Pope Benedict XVI’s resignation announcement has re-sparked the debate about diversity in the Catholic Church: It’s time for a Black Pope! It’s time for a Latino Pope! An Asian Pope! But…what about a female Pope? What if instead of a Papa we could have a Santa Madre or a Mater (Latin for mother)? The idea may sound far-fetched, but a recent Washington Post op-ed claims the best choice to replace B16 is a nun.
Being a feminist and a woman—who, as a child, was told I could be anything I wanted to be—I dream of the day when women are allowed to be priests. But I’d settle for a nun being promoted to Pope! If nuns are an example of what a female Pope would be like, the evidence is promising. The work they carry out throughout the world is remarkable: working with needy children and the homeless, victims of domestic violence and immigrants, just to name a few. They live, not in opulent churches and palaces, but many times in harsh conditions such as deserts or disaster areas. Nuns truly live the Gospel daily. They are bravely working with the world’s forgotten, disadvantaged and marginalized populations. Isn’t this what Jesus did, after all?
GOOD FOR WOMEN & GIRLS
I’d like to think that if a woman were the head of one of the largest religions in the world (Roman Catholics count approximately one billion followers), women would not be treated as disposable or second class citizens. Baby girls in China wouldn’t be abandoned and female fetuses wouldn’t be aborted in parts of the world where sons are preferred. In the United States, women would receive the same pay as men. In addition, our roles as mothers would not be seen as a burden, but rather as good for society; and the U.S. wouldn’t be one of the only countries in the world without paid maternity leave.
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With a Mater, I believe that the Church would be more equitable, transparent and democratic. Elections would be held to choose cardinals and other high-ranking officials. A female Pope would be more likely to reach out to other countries, religious leaders and organizations such as the United Nations, to discuss world problems and work together for solutions. A female Pope would look at a study conducted by Guttmacher Institute stating that 98% of Catholic women have used some form of birth control, or the U.N. Report that points to the importance of family planning (and why it is a human right) and not dismiss these, but rather, take them into consideration when making decisions about the rules and doctrines of the Catholic Church that affect women.
In his vast research on women’s issues, renowned journalist and author of Half the Sky, Nick Kristof explains that “when women hold assets or gain incomes, family money is more likely to be spent on nutrition, medicine and housing, and consequently children are healthier.” Kristof found that women spend money on education and healthcare, whereas men spend money on alcohol and outings. Perhaps a female Pope would better manage the Vatican’s resources—we women have a way of making things work and making due with little resources.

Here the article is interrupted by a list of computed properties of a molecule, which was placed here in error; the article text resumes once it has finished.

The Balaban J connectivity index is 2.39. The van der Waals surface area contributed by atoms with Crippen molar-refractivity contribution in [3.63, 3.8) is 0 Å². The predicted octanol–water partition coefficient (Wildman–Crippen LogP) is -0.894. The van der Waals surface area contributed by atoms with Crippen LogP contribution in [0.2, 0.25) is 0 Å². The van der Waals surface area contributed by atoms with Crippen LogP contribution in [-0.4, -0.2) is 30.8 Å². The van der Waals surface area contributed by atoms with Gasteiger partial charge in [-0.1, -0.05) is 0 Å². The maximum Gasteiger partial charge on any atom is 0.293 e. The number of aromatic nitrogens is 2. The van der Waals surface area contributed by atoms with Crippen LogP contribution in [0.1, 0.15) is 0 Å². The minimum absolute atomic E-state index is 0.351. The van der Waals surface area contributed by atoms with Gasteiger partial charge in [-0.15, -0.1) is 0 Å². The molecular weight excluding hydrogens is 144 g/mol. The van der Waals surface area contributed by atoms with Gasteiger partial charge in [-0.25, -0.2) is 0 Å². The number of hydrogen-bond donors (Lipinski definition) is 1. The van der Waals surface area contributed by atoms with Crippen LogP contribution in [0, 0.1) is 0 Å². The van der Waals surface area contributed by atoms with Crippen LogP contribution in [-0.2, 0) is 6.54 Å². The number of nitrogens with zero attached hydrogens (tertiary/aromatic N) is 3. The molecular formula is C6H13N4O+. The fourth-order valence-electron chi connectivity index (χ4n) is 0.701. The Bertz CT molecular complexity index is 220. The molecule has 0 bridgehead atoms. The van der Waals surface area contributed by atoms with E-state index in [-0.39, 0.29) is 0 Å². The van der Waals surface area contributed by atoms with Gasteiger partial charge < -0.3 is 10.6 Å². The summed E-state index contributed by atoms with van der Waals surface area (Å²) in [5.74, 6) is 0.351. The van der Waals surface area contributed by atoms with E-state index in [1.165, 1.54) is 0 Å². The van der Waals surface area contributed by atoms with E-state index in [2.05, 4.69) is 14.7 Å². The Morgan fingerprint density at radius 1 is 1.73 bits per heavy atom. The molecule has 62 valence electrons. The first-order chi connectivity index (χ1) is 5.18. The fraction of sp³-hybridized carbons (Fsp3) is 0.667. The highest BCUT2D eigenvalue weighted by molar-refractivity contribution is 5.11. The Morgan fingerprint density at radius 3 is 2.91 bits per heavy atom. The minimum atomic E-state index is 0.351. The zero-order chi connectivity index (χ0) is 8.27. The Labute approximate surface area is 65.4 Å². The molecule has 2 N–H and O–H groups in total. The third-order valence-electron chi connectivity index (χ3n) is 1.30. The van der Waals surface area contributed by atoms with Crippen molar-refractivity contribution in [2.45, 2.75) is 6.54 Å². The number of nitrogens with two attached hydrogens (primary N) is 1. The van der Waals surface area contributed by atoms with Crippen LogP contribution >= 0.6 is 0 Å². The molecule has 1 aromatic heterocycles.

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GOOD FOR FAMILIES & SOCIETY
I envision a female Pope’s contributions to the Catholic Church as having a snowball effect: If women were accepted into the priesthood, they could embrace marriage and family life in the priesthood, which could elevate the importance of family life in today’s society. Family is the most basic building block of society. Why should the Catholic Church’s leaders not be allowed to take part in this?
Once priests are part of the structure called family, they would understand the trials and tribulations that a husband and wife experience in their marriage. They would understand that “planning” a family is not against God’s plan, but rather, it is a responsible, loving act towards one’s children, and towards society. When men have a high stake in reproduction, they understand and support it. Furthermore, if more planning were done, maybe fewer abortions would take place. If priests were allowed to be married, they’d probably support family planning and perhaps there would even be fewer sex abuse scandals.
A Santa Madre could elevate women’s status all over the world. Women would have more access to education, more opportunities and better employment conditions (paid leave!) and more protection from violence. If women were empowered to be educated, felt safe and were able to support their families, they could lift their children out of poverty. If children were lifted out of poverty, they could receive an education, which would again decrease their chances of living in poverty. If fewer children grew up to be poor, perhaps there would be less violence and war. I could go on and on, but you get the picture…everyone would benefit. To quote Kristof, “Women and girls aren’t the problem; they’re the solution.” I only wish the Catholic Church would take heed.